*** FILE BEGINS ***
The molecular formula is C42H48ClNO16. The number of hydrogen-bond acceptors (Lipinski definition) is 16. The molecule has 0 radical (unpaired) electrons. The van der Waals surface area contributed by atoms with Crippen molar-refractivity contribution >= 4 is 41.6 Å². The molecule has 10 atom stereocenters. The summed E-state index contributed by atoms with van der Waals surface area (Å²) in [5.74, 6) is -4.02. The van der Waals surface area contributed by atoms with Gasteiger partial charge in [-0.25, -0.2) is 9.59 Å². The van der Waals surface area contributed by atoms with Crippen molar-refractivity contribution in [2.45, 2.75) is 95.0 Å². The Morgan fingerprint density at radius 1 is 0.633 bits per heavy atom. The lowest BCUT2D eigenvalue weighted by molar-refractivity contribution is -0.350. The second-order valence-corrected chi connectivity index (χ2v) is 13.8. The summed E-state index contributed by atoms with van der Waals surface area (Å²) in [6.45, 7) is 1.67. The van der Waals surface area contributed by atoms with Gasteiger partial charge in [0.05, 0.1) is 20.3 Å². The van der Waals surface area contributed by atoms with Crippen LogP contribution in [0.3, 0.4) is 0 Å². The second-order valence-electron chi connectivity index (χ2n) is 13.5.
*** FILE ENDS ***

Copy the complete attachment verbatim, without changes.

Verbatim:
The molecular formula is C42H48ClNO16. The number of hydrogen-bond acceptors (Lipinski definition) is 16. The molecule has 0 radical (unpaired) electrons. The van der Waals surface area contributed by atoms with Crippen molar-refractivity contribution >= 4 is 41.6 Å². The molecule has 10 atom stereocenters. The summed E-state index contributed by atoms with van der Waals surface area (Å²) in [5.74, 6) is -4.02. The van der Waals surface area contributed by atoms with Gasteiger partial charge in [-0.25, -0.2) is 9.59 Å². The van der Waals surface area contributed by atoms with Crippen molar-refractivity contribution in [2.45, 2.75) is 95.0 Å². The Morgan fingerprint density at radius 1 is 0.633 bits per heavy atom. The lowest BCUT2D eigenvalue weighted by molar-refractivity contribution is -0.350. The second-order valence-corrected chi connectivity index (χ2v) is 13.8. The summed E-state index contributed by atoms with van der Waals surface area (Å²) in [6.45, 7) is 1.67. The van der Waals surface area contributed by atoms with Gasteiger partial charge in [0.05, 0.1) is 20.3 Å². The van der Waals surface area contributed by atoms with Crippen LogP contribution in [0.3, 0.4) is 0 Å². The second-order valence-electron chi connectivity index (χ2n) is 13.5.